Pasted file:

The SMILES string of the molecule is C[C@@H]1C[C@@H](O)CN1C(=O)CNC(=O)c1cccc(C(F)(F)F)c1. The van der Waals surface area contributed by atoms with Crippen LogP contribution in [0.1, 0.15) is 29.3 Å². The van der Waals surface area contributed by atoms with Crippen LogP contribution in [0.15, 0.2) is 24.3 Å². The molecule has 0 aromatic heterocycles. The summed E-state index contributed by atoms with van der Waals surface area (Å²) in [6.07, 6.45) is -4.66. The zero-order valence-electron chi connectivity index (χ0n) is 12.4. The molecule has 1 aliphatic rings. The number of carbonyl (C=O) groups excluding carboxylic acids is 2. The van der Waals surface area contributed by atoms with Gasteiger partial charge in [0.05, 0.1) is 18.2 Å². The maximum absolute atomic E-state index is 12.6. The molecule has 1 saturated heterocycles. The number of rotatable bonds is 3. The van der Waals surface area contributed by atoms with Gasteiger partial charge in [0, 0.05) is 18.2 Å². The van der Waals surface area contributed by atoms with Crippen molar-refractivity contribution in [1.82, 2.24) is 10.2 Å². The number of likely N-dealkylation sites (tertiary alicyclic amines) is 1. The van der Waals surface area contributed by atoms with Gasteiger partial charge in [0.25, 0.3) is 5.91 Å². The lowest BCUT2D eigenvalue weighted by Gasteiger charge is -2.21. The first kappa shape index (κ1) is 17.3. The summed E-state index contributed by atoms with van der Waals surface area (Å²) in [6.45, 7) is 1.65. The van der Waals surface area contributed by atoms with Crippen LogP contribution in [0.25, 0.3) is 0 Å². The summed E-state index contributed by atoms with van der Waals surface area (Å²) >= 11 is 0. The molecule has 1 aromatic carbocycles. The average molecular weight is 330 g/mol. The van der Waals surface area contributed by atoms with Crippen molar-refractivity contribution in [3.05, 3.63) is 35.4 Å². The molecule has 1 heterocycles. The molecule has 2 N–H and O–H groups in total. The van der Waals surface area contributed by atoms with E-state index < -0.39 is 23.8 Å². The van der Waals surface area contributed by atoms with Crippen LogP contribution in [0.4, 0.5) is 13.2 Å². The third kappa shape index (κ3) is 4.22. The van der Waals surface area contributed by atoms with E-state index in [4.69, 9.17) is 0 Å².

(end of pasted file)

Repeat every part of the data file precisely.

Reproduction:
The SMILES string of the molecule is C[C@@H]1C[C@@H](O)CN1C(=O)CNC(=O)c1cccc(C(F)(F)F)c1. The van der Waals surface area contributed by atoms with Crippen LogP contribution in [0.1, 0.15) is 29.3 Å². The van der Waals surface area contributed by atoms with Crippen LogP contribution in [0.15, 0.2) is 24.3 Å². The molecule has 0 aromatic heterocycles. The summed E-state index contributed by atoms with van der Waals surface area (Å²) in [6.07, 6.45) is -4.66. The zero-order valence-electron chi connectivity index (χ0n) is 12.4. The molecule has 1 aliphatic rings. The number of carbonyl (C=O) groups excluding carboxylic acids is 2. The van der Waals surface area contributed by atoms with Gasteiger partial charge in [0.05, 0.1) is 18.2 Å². The maximum absolute atomic E-state index is 12.6. The molecule has 1 saturated heterocycles. The number of rotatable bonds is 3. The van der Waals surface area contributed by atoms with Gasteiger partial charge in [0, 0.05) is 18.2 Å². The van der Waals surface area contributed by atoms with Crippen molar-refractivity contribution in [1.82, 2.24) is 10.2 Å². The number of likely N-dealkylation sites (tertiary alicyclic amines) is 1. The van der Waals surface area contributed by atoms with Gasteiger partial charge in [0.25, 0.3) is 5.91 Å². The lowest BCUT2D eigenvalue weighted by Gasteiger charge is -2.21. The first kappa shape index (κ1) is 17.3. The summed E-state index contributed by atoms with van der Waals surface area (Å²) in [6.45, 7) is 1.65. The van der Waals surface area contributed by atoms with Crippen LogP contribution in [0.25, 0.3) is 0 Å². The summed E-state index contributed by atoms with van der Waals surface area (Å²) >= 11 is 0. The molecule has 1 aromatic carbocycles. The average molecular weight is 330 g/mol. The van der Waals surface area contributed by atoms with Crippen molar-refractivity contribution in [3.05, 3.63) is 35.4 Å². The molecule has 1 heterocycles. The molecule has 2 N–H and O–H groups in total. The van der Waals surface area contributed by atoms with E-state index < -0.39 is 23.8 Å². The van der Waals surface area contributed by atoms with Crippen LogP contribution in [0.4, 0.5) is 13.2 Å². The third kappa shape index (κ3) is 4.22. The van der Waals surface area contributed by atoms with E-state index in [4.69, 9.17) is 0 Å².